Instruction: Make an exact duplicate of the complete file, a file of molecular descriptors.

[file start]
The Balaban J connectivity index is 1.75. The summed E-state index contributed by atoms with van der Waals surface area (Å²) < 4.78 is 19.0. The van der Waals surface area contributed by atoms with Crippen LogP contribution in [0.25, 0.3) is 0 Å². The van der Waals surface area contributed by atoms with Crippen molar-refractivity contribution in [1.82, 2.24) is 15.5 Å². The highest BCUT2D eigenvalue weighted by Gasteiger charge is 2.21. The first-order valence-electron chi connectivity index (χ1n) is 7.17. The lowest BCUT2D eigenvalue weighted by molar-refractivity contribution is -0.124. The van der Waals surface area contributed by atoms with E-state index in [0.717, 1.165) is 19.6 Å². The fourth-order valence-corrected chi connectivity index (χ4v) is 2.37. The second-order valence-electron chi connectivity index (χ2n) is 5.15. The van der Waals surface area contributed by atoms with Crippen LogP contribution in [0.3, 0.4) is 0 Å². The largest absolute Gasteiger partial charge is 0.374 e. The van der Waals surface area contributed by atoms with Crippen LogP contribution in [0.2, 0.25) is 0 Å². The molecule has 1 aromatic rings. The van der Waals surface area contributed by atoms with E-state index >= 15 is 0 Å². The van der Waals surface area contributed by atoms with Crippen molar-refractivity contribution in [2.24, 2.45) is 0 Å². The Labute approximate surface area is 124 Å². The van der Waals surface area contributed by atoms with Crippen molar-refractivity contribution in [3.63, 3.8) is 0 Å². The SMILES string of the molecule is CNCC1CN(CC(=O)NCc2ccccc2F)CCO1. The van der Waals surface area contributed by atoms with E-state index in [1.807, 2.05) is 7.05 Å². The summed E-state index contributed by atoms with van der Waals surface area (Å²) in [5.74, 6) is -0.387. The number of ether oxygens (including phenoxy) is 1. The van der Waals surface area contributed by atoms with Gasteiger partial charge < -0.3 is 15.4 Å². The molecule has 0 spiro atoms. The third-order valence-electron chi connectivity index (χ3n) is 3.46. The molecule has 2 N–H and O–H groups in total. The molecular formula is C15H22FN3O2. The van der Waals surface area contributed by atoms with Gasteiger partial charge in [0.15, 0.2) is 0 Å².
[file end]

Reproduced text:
The Balaban J connectivity index is 1.75. The summed E-state index contributed by atoms with van der Waals surface area (Å²) < 4.78 is 19.0. The van der Waals surface area contributed by atoms with Crippen LogP contribution in [0.25, 0.3) is 0 Å². The van der Waals surface area contributed by atoms with Crippen molar-refractivity contribution in [1.82, 2.24) is 15.5 Å². The highest BCUT2D eigenvalue weighted by Gasteiger charge is 2.21. The first-order valence-electron chi connectivity index (χ1n) is 7.17. The lowest BCUT2D eigenvalue weighted by molar-refractivity contribution is -0.124. The van der Waals surface area contributed by atoms with E-state index in [0.717, 1.165) is 19.6 Å². The fourth-order valence-corrected chi connectivity index (χ4v) is 2.37. The second-order valence-electron chi connectivity index (χ2n) is 5.15. The van der Waals surface area contributed by atoms with Crippen LogP contribution in [0.3, 0.4) is 0 Å². The largest absolute Gasteiger partial charge is 0.374 e. The van der Waals surface area contributed by atoms with Crippen LogP contribution in [0.2, 0.25) is 0 Å². The molecule has 1 aromatic rings. The van der Waals surface area contributed by atoms with E-state index >= 15 is 0 Å². The van der Waals surface area contributed by atoms with Crippen molar-refractivity contribution in [2.24, 2.45) is 0 Å². The Labute approximate surface area is 124 Å². The van der Waals surface area contributed by atoms with Crippen molar-refractivity contribution in [3.63, 3.8) is 0 Å². The SMILES string of the molecule is CNCC1CN(CC(=O)NCc2ccccc2F)CCO1. The van der Waals surface area contributed by atoms with E-state index in [1.807, 2.05) is 7.05 Å². The summed E-state index contributed by atoms with van der Waals surface area (Å²) in [5.74, 6) is -0.387. The number of ether oxygens (including phenoxy) is 1. The van der Waals surface area contributed by atoms with Gasteiger partial charge < -0.3 is 15.4 Å². The molecule has 0 spiro atoms. The third-order valence-electron chi connectivity index (χ3n) is 3.46. The molecule has 2 N–H and O–H groups in total. The molecular formula is C15H22FN3O2. The van der Waals surface area contributed by atoms with Gasteiger partial charge in [0.15, 0.2) is 0 Å².